Portland bans exotic animals, circus elephants

PORTLAND, Maine — There will be no more elephants in Portland.

The City Council voted unanimously Monday night to prohibit circuses and other traveling acts from exhibiting wild and exotic animals in Maine’s largest city, citing their “cruel” handling and training.

City Councilor Brian Batson proposed the ban after a handful of animal rights activists protested the Kora Shrine Circus’ annual visit to Portland in the spring.

Portland is the first city in Maine to ban the display of exotic animals and joins more than 100 across the country that have done so, according to animal rights groups.

“We can all recognize the fact these practices are outdated,” Batson said. “They are not only cruel — they are inhumane.”

Nobody testified against the ban during the Monday council meetings, but more than a dozen people, including representatives of several animal rights groups, urged the councilors to take it up in the hope that state lawmakers would follow suit.

“You have the opportunity to create history that Portland can be proud of,” Melissa Gates of Animal Rights Maine told the council.

The ordinance will cover a wide array of animals, including elephants, lions, tigers, zebras and giraffes, as well as aquatic animals such as crocodiles, seals, walruses and sharks. But it exempts horses, cattle and swine.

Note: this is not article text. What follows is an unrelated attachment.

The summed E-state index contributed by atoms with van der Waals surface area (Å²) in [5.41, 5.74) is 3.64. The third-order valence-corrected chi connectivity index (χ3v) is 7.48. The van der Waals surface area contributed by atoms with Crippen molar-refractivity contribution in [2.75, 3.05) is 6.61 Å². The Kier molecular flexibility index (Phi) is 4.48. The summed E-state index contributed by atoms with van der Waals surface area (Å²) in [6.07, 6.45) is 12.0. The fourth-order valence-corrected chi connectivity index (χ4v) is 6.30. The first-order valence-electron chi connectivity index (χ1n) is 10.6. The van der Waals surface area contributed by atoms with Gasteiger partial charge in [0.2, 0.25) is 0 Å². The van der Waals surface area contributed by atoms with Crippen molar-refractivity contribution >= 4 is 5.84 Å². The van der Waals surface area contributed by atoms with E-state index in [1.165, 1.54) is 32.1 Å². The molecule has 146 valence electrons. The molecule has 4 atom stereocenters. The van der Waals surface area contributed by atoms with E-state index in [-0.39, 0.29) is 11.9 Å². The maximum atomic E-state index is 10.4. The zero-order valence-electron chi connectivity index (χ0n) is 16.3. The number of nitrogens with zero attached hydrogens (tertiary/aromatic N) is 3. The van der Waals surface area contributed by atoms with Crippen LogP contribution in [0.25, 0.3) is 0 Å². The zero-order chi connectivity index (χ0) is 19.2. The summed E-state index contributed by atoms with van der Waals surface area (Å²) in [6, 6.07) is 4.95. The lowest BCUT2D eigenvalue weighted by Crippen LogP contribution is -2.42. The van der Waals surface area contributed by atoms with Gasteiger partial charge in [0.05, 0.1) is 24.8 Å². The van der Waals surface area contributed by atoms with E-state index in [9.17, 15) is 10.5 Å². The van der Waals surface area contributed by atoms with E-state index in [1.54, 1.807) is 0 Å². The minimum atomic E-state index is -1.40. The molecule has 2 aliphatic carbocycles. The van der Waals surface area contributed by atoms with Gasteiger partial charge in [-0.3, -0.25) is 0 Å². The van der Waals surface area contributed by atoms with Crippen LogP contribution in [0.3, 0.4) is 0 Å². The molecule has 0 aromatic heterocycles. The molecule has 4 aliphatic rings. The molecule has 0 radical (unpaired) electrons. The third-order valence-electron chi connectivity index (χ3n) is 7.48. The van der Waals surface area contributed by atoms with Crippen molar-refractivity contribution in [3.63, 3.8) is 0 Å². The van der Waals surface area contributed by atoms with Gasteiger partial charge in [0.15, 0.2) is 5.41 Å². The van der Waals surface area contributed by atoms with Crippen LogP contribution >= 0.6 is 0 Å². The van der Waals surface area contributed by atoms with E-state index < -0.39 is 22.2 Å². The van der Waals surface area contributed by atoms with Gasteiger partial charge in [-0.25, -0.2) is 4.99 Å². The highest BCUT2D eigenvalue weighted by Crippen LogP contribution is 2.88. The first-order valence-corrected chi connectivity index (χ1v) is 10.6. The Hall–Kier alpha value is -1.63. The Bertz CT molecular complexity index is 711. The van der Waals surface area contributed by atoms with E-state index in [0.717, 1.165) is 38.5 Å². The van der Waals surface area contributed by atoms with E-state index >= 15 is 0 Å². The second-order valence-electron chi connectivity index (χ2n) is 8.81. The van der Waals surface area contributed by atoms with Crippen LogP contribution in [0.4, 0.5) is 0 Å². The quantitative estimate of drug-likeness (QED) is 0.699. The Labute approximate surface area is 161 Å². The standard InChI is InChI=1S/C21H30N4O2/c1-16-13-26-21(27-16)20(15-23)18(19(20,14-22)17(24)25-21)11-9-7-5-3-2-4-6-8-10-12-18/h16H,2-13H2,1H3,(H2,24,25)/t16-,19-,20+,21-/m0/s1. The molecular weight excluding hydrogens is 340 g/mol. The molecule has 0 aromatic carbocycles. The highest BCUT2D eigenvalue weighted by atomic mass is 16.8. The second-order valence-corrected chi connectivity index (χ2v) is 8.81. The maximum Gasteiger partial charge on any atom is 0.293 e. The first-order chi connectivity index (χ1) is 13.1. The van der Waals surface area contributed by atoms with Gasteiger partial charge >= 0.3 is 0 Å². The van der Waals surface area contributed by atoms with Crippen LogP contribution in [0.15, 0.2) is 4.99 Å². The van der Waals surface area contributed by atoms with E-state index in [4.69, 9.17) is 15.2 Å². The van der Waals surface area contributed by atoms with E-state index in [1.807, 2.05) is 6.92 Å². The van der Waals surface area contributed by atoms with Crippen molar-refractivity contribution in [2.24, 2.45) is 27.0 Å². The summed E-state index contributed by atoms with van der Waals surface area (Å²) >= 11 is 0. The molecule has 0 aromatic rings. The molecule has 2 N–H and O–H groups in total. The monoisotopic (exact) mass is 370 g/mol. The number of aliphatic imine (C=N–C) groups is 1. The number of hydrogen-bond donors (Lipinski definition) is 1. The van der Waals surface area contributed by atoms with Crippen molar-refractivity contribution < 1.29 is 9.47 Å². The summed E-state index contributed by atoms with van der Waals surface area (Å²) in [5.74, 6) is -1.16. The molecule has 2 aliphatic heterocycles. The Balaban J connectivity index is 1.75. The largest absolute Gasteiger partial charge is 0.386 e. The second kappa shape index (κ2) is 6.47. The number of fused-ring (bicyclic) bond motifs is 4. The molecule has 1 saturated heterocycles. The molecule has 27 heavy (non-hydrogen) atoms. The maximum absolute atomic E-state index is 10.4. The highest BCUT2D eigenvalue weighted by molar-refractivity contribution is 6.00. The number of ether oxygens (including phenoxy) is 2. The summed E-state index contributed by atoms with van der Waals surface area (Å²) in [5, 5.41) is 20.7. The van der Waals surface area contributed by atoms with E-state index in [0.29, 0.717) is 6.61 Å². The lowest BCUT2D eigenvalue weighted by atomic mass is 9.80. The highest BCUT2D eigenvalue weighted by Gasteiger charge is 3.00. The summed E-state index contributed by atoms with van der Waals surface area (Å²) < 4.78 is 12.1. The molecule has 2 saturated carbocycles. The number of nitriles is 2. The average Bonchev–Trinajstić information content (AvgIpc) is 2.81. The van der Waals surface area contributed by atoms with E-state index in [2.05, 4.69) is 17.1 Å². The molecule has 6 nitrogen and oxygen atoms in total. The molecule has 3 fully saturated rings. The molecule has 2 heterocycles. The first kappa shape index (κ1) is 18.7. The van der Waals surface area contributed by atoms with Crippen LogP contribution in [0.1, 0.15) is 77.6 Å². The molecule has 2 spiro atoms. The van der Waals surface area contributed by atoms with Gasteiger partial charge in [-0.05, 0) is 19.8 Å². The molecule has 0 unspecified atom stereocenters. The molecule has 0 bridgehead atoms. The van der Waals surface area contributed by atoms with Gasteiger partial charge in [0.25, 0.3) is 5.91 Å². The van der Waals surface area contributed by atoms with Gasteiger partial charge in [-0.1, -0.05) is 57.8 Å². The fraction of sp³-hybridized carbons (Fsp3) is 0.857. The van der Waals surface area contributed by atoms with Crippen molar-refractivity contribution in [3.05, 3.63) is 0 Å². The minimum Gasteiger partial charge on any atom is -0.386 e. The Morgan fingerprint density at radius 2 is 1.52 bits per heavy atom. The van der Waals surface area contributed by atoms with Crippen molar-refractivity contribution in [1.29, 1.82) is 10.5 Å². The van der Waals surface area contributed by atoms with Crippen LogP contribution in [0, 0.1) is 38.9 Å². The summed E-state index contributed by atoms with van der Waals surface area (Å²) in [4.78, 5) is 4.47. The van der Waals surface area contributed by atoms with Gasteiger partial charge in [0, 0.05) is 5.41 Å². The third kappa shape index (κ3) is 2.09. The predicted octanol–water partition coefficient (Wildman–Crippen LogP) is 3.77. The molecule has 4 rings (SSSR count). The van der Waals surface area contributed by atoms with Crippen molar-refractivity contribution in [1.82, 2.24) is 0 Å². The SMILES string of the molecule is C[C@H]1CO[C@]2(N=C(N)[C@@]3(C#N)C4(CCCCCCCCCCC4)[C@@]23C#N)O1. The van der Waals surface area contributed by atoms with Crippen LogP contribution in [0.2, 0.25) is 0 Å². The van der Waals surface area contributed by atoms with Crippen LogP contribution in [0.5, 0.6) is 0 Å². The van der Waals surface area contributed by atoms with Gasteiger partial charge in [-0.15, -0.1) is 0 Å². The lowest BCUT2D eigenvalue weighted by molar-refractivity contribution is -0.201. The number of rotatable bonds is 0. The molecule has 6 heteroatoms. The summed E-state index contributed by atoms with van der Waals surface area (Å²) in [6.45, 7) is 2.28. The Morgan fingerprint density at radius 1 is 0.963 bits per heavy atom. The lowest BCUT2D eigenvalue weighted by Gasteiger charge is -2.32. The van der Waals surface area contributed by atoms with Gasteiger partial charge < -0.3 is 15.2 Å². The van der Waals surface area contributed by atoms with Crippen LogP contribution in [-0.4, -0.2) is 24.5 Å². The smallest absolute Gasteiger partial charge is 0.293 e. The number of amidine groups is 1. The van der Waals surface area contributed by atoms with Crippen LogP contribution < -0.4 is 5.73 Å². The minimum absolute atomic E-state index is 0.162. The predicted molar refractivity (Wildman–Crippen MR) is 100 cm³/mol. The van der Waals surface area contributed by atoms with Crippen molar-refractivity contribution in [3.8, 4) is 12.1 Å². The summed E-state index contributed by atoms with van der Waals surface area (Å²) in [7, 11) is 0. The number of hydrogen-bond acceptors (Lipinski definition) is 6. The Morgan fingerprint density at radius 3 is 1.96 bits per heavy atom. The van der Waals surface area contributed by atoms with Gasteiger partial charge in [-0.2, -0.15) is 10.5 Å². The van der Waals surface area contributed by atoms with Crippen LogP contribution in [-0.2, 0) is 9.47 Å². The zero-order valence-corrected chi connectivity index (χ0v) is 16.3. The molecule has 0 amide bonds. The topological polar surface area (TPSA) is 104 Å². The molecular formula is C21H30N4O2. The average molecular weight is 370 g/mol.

People found to have violated the city regulation will be subject to a $500 fine.

Before the vote, more than 20 people rallied in support of the measure on the steps of City Hall. One person came dressed as a elephant, and another as a tiger.

Among those to applaud Portland for taking up the issue was Rep. Kim Monaghan, D-Cape Elizabeth. During the last legislative session, she proposed a bill that would have banned the use of elephants in traveling acts throughout Maine.

Monaghan’s bill failed, however, and she presented the City Council with a letter from legislators who were disappointed that state had not acted.

Four states and more than 125 cities and towns have restricted circuses and others shows’ use of wild animals, according The Humane Society of the United States, an animal advocacy group.

Batson proposal received a unanimous recommendation from the council’s Health and Human Services Committee. The resolution framed the ban as a way for the city to keep pace with changing public norms about the treatment of animals.

Animal have long been displayed for human entertainment “but acceptance of this practice is shifting, and those performances are now often viewed as acts of cruelty to the captive animals involved,” it states.

In May, the Ringling Bros and Barnum & Bailey Circus shut down the “Greatest Show on Earth” after its nearly 150-year run. The circus’ owner blamed a dramatic drop in attendance on the 2016 decision to bow to pressure from animal rights groups and stop using elephants in its performances.


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